US. The Road Ahead. - Politics Forum.org | PoFo

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By Torus34
#15132323
November 3rd, 2020. One way or another the question of who shall move into the White House January 20th, 2021 will be settled by today's votes and the counting which follows. It will not mean that the large percent of Americans who are pro-President of the United States of America Donald Trump will fold their tents and quietly fade away. As I've noted from time to time, these people, with origins in the Tea Party group, see President Trump as a symbol -- a banner -- which represents their angst. Should President Trump win, they will continue to follow him.

But should President Trump lose, his followers will not join hands with the Democrats for a rousing chorus of Kumbaya. They will either continue to follow President Trump and look for him or perhaps someone he anoints as his heir to run in 2024. Alternately, they may seek a new standard bearer in someone who will stroke their concerns and fears, perhaps stoking the fires which engender them.

Either way, the United States will not return to some mythical period when everything was, to quote Borat, 'very nice'. I do not see the Republican Party resolving the intraparty split between the far rightists and those few remaining moderates presently warming the back benches.

Nor will the demographic changes under way in the country alter course. Those changes may determine the majority of voters who will, eventually, assume the reins of power and guide the United States into a future as yet unknown.

The road ahead is foggy and our maps are out of date.

Regards, stay safe 'n well. Remember the Big 3: masks, hand washing and physical distancing.
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By ckaihatsu
#15133247

Texas Congressman and former Navy SEAL Dan Crenshaw quote tweeted, “The false promise of the left, in 1 minute. Start out with a well-intentioned point on equality of opportunity, only to end it with the true Marxist intent: equity in outcomes. They leave out the part where equity must be enforced with unequal -and tyrannical- treatment”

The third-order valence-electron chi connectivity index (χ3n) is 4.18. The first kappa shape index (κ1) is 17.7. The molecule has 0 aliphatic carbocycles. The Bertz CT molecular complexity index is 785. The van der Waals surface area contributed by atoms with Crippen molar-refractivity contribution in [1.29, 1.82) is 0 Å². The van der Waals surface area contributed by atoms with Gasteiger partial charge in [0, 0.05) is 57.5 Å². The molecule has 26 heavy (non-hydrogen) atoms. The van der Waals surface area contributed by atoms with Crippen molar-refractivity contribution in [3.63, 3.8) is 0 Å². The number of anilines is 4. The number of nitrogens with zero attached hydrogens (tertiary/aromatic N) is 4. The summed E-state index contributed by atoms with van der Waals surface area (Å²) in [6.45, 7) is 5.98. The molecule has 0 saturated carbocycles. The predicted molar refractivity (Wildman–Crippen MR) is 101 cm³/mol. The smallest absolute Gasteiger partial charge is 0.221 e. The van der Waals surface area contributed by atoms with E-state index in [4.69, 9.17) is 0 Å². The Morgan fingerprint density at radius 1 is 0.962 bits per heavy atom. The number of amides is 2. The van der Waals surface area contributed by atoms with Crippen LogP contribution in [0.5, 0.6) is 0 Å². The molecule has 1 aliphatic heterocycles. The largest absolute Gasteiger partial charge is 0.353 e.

https://nypost.com/2020/11/02/harris-eq ... ism-pitch/



The establishment political discourse has been framing the left-right dichotomy, within the context of the presidential elections, as being the theoretical [1] equality-of-opportunity (bourgeois legal norm of 'equality before the law'), versus [2] equity-in-outcomes (everyone winds up as social clones no matter what individual decisions they make).

'Equity-in-outcomes' is meant, of course, as a red-baiting *smear*, to suggest the lapsed, Cold-War-era 'totalitarianism over lifestyles' characterization of Stalinism.

A *better* term for consideration here in 2020 would be 'equality-in-resources', meaning that wherever the provision of *infrastructure* and *resources* would be the determining *difference* in someone's life, the larger society / government should be providing sufficient *resources*, so that the remaining, determining difference *isn't* a material one (of lack thereof), but rather boils down to one's own individual *self-determination*, which is what the point is supposed to *be*, in the direction of intelligence, social organization, innovation, efficiency, etc.


Components of Social Production

Spoiler: show
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#15134798
In terms of international relations there are for key areas which Biden will be different to Trump.

Trade - Biden is more likely to be open to free trade and to sign up to trade deals such as the TPP, something which the UK is also examining in relation to future trade deals.